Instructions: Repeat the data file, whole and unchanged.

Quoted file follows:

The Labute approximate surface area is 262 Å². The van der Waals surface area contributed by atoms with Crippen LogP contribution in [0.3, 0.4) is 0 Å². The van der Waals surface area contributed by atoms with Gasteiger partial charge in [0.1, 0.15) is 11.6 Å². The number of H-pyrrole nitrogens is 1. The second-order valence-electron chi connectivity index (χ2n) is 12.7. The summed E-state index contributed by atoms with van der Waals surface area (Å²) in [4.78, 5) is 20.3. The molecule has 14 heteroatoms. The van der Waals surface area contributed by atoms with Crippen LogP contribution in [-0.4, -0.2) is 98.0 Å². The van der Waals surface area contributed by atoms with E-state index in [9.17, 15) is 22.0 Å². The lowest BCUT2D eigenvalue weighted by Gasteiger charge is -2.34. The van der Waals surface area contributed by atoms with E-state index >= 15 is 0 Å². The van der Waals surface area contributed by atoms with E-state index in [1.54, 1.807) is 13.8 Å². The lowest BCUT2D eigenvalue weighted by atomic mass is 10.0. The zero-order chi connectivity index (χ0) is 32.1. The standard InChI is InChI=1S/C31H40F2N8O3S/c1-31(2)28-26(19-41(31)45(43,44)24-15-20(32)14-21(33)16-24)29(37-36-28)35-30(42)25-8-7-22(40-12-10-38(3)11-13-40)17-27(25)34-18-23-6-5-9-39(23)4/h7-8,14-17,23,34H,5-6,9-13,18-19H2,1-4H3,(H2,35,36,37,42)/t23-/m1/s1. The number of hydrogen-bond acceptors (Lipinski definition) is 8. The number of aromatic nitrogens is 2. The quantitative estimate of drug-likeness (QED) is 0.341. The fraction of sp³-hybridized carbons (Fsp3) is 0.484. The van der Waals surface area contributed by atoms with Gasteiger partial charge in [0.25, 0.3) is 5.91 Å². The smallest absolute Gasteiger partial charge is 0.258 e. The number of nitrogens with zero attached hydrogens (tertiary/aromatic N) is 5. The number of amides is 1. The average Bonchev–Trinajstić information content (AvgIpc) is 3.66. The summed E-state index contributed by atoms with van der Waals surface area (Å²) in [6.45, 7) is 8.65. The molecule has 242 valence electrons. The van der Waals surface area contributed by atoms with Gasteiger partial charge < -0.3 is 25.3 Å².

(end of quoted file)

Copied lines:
The Labute approximate surface area is 262 Å². The van der Waals surface area contributed by atoms with Crippen LogP contribution in [0.3, 0.4) is 0 Å². The van der Waals surface area contributed by atoms with Gasteiger partial charge in [0.1, 0.15) is 11.6 Å². The number of H-pyrrole nitrogens is 1. The second-order valence-electron chi connectivity index (χ2n) is 12.7. The summed E-state index contributed by atoms with van der Waals surface area (Å²) in [4.78, 5) is 20.3. The molecule has 14 heteroatoms. The van der Waals surface area contributed by atoms with Crippen LogP contribution in [-0.4, -0.2) is 98.0 Å². The van der Waals surface area contributed by atoms with E-state index in [9.17, 15) is 22.0 Å². The lowest BCUT2D eigenvalue weighted by Gasteiger charge is -2.34. The van der Waals surface area contributed by atoms with E-state index >= 15 is 0 Å². The van der Waals surface area contributed by atoms with E-state index in [1.54, 1.807) is 13.8 Å². The lowest BCUT2D eigenvalue weighted by atomic mass is 10.0. The zero-order chi connectivity index (χ0) is 32.1. The standard InChI is InChI=1S/C31H40F2N8O3S/c1-31(2)28-26(19-41(31)45(43,44)24-15-20(32)14-21(33)16-24)29(37-36-28)35-30(42)25-8-7-22(40-12-10-38(3)11-13-40)17-27(25)34-18-23-6-5-9-39(23)4/h7-8,14-17,23,34H,5-6,9-13,18-19H2,1-4H3,(H2,35,36,37,42)/t23-/m1/s1. The number of hydrogen-bond acceptors (Lipinski definition) is 8. The number of aromatic nitrogens is 2. The quantitative estimate of drug-likeness (QED) is 0.341. The fraction of sp³-hybridized carbons (Fsp3) is 0.484. The van der Waals surface area contributed by atoms with Gasteiger partial charge in [0.25, 0.3) is 5.91 Å². The smallest absolute Gasteiger partial charge is 0.258 e. The number of nitrogens with zero attached hydrogens (tertiary/aromatic N) is 5. The number of amides is 1. The average Bonchev–Trinajstić information content (AvgIpc) is 3.66. The summed E-state index contributed by atoms with van der Waals surface area (Å²) in [6.45, 7) is 8.65. The molecule has 242 valence electrons. The van der Waals surface area contributed by atoms with Gasteiger partial charge < -0.3 is 25.3 Å².